Greetings from one Bulgarian that lives far away from Bulgaria. I am happy to read your positive review. Honestly I think the smaller towns of Bulgaria /and even villages/ have a lot to offer to tourists. You should try and visit the town of Gabrovo and the region around it. It is roughly 1 hour away from Veliko Tarnovo and you can even take a taxi or a bus line between the 2 towns for very cheap.
As a comparison for new destinations- I live in Alaska and work in the tourist industry. A great place to live or see but a little pricey. However if you research it right you could actually have a very cheap stay up here as well, except the air plane ticket would be the most expensive. If you ever end up in Alaska make sure to use hostels for very cheap stay or bnb places if you want an average priced stay with good food in the morning. Otherwise renting a car and camping around in the summer would be the best choice. Winter time everything is 50% off and the hotels have some GREAT rates, it is true that it is COLD up here but believe me the Northern Lights are worth any kind of temperatures and it is very pretty with the snow around here.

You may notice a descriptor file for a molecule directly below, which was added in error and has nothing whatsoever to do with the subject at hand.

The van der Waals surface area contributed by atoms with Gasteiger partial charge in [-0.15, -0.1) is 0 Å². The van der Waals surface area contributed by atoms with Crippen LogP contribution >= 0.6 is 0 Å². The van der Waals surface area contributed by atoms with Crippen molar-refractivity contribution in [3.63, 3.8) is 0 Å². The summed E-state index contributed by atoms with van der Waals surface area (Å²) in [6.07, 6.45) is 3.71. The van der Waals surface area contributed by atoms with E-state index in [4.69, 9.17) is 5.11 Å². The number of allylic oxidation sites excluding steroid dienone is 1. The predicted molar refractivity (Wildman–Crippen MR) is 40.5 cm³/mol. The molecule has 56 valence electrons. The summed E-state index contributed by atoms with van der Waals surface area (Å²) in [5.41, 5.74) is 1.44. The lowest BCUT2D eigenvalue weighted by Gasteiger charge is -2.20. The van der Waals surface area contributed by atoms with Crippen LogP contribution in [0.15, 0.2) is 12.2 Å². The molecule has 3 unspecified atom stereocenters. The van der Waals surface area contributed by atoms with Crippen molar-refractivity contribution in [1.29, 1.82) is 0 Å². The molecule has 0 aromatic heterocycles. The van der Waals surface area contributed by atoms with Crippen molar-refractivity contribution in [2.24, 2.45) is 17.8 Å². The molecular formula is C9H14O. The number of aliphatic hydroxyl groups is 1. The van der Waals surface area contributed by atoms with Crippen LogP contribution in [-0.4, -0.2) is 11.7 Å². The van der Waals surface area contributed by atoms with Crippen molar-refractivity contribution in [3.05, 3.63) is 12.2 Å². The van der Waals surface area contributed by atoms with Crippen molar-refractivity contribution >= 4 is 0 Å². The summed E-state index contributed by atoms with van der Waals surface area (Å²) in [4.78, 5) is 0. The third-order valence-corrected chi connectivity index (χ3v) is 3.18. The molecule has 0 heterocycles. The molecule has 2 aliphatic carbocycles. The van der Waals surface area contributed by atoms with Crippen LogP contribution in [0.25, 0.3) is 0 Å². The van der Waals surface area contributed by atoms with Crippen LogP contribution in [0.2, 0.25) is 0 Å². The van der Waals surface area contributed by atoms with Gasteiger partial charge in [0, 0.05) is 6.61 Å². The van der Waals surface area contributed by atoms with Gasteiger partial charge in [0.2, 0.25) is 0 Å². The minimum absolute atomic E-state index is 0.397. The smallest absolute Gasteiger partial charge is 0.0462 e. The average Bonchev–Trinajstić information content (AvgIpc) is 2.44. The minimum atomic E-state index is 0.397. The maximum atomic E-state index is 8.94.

Have a good week !